These red flags are:

  • Unusual financial arrangements or strange patterns of payments.
  • A country having a history of corruption.
  • A current or possible future foreign business partner not wanting to give assurances they will not do anything that would be an offence under the FCPA.
  • Requests for high commission payments on a deal.
  • A lack of openness about the payment of expenses and the keeping of accounts.
  • A person brought into a deal not having the necessary skills or experience.
  • A government official in a foreign country recommending that a particular person should be hired as part of the deal.


But if an offence has been committed, the following factors are likely to affect the penalty (or penalties) imposed:

  • The company reporting the offence as early as possible.
  • Cooperation with any DOJ or SEC investigation.
  • The quality of the company’s anti-bribery procedures.
  • Any action taken by the company to establish or improve its anti-bribery procedures after the wrongdoing has been identified.


Key differences between the FCPA and the UK's Bribery Act

Both the FCPA and the UK’s Bribery Act were devised to prevent bribery and corruption. But there are differences between them:

  • The FCPA prohibits the bribing of foreign officials, but the Bribery Act also prohibits the bribery of private business people.
  • The FCPA looks for an intention to bribe but the Bribery Act is only concerned with whether bribery took place.
  • The Bribery Act has an offence of failure to prevent bribery, whereas the FCPA has no such offence.
  • The FCPA makes it an offence to pay bribes and hide the payments. The Bribery Act makes it an offence to both pay bribes and receive them.
  • Fines for individuals and companies are limited under the FCPA but individuals can be jailed for up to 20 years. But under the Bribery Act, fines for companies and individuals are unlimited, yet prison sentences can be no longer than 10 years.


Until the Bribery Act came into effect, the FCPA was viewed as the most far-reaching, conclusive anti-bribery legislation in the world. But it is now the Bribery Act that is generally acknowledged as being the most comprehensive piece of legislation of its type in the world today.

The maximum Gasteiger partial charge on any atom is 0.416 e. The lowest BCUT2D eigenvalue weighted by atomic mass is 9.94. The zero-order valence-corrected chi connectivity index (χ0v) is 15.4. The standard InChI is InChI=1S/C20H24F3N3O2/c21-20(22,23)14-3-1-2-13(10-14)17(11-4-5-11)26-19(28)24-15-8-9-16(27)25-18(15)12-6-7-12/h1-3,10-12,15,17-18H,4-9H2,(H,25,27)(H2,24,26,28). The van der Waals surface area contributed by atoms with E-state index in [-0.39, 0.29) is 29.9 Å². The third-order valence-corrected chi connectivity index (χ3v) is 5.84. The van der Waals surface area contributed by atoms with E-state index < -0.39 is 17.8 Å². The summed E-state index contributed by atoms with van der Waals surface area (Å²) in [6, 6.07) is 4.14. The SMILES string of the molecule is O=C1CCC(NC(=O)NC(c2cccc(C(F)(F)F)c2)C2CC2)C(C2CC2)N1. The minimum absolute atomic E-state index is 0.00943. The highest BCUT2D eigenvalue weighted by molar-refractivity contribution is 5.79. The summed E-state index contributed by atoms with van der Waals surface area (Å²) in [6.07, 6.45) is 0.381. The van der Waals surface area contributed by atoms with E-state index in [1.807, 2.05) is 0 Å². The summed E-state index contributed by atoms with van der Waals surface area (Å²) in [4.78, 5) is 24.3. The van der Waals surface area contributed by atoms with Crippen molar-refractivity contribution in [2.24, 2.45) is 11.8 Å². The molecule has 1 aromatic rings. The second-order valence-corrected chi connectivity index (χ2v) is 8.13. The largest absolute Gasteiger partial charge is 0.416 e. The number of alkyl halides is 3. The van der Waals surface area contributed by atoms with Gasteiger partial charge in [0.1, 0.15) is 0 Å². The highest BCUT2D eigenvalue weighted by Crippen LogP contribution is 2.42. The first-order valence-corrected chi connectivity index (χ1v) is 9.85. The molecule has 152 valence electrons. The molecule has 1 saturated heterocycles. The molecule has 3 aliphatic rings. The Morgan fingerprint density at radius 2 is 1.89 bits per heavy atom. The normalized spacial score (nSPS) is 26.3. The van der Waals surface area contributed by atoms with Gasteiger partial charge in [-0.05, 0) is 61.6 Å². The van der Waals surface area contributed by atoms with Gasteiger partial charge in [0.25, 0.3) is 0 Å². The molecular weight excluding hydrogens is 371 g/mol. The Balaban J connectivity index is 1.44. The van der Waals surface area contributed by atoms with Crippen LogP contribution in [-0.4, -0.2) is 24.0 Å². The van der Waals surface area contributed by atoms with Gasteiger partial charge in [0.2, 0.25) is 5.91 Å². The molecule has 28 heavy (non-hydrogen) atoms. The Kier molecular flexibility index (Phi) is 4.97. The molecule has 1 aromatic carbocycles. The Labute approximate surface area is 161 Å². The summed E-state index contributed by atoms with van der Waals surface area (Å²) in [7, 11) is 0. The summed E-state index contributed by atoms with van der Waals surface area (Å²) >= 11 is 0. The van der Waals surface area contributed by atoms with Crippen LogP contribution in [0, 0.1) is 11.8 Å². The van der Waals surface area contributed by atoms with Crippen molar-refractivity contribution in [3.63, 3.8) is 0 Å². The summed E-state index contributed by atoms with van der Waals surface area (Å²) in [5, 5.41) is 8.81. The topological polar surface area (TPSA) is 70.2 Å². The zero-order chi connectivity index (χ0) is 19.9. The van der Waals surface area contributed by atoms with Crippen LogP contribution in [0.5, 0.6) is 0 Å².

The rest of Europe does now appear to be catching up with the US and UK when it comes to bribery legislation, some of which is stricter than the FCPA. Countries such as China and UAE have also developed their own approaches to bribery.


Important FCPA cases

As mentioned earlier, it is rare for a FCPA case to go to trial.

In his NYU article, Josh emphasises that “companies in FCPA cases have—virtually without exception—continued to refrain from challenging law enforcement in favor of reaching a settlement.’’

He adds: “Corporate FCPA settlements are generally not subject to substantive judicial examination, and when a company’s admissions to the DOJ result in criminal charges against individual employees, such cases rarely go to trial. Rather, in virtually all instances the individual defendants plead guilty, thereby ensuring that the DOJ’s factual allegations are never truly questioned in court.’’

Five FCPA settlements have now reached a billion dollars or more.

The biggest cases to date are:

  • In 2020, the DOJ and SEC imposed $3.3 billion in financial penalties on the Goldman Sachs banking group and a Malaysia subsidiary to resolve FCPA charges related to the scandal-hit Malaysian sovereign wealth fund 1MDB.
  • In January 2020, Airbus paid $4 billion to settle global bribery and trade charges with French, UK, and US authorities after an eight-year investigation. As part of this, the DOJ imposed a criminal penalty of $2.09 billion for FCPA offences.
  • Petrobras, Brazil’s state energy company, paid $1.78 billion in 2018 for having paid bribes to politicians and political parties in Brazil.
  • Swedish telecommunications company Ericsson paid the DOJ and SEC over $1 billion in 2019 for breaching the FCPA.
  • In 2017, Sweden’s telecommunications firm Telia Company agreed to pay $1.01 billion to settle bribery allegations.


Josh’s NYU article concludes that:
“Considering that the five largest FCPA settlements ever all occurred within the last three years, there is no indication that this enforcement program and the immense industry that has grown around it—dubbed “FCPA Inc.”—will voluntarily depart from the status quo any time soon.’’[1]


Rahman Ravelli - FCPA Law Firm

Joshua L. Ray (B.A. Cornell; J.D. Cornell Law) is a London-based Partner at Rahman Ravelli and leads our U.S.-facing business crime practice group. Our experts are ideally placed to offer advice and devise a course of action for any individual or corporate in relation to these matters.



  1. NEW YORK UNIVERSITY JOURNAL OF LAW & BUSINESS VOLUME 17 SUMMER 2021 NUMBER 3 - THE CONTINUING FA ¸CADE OF FCPA ENFORCEMENT: A CRITICAL LOOK AT THE TELIA DPA JOSHUA L. RAY (https://5e1dd987-5f71-42ac-ab22-142046bfae62.filesusr.com/ugd/716e9c_d5a5392384e14223b193748f9e0430b9.pdf)
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Aziz Rahman is Senior Partner at Rahman Ravelli and its founder. His ability to coordinate national, international and multi-agency defences has led to success in some of the most significant corporate crime cases of this century and top rankings in international legal guides. He is recognised worldwide as one of the most capable legal experts regarding top-level, high-value commercial and financial disputes.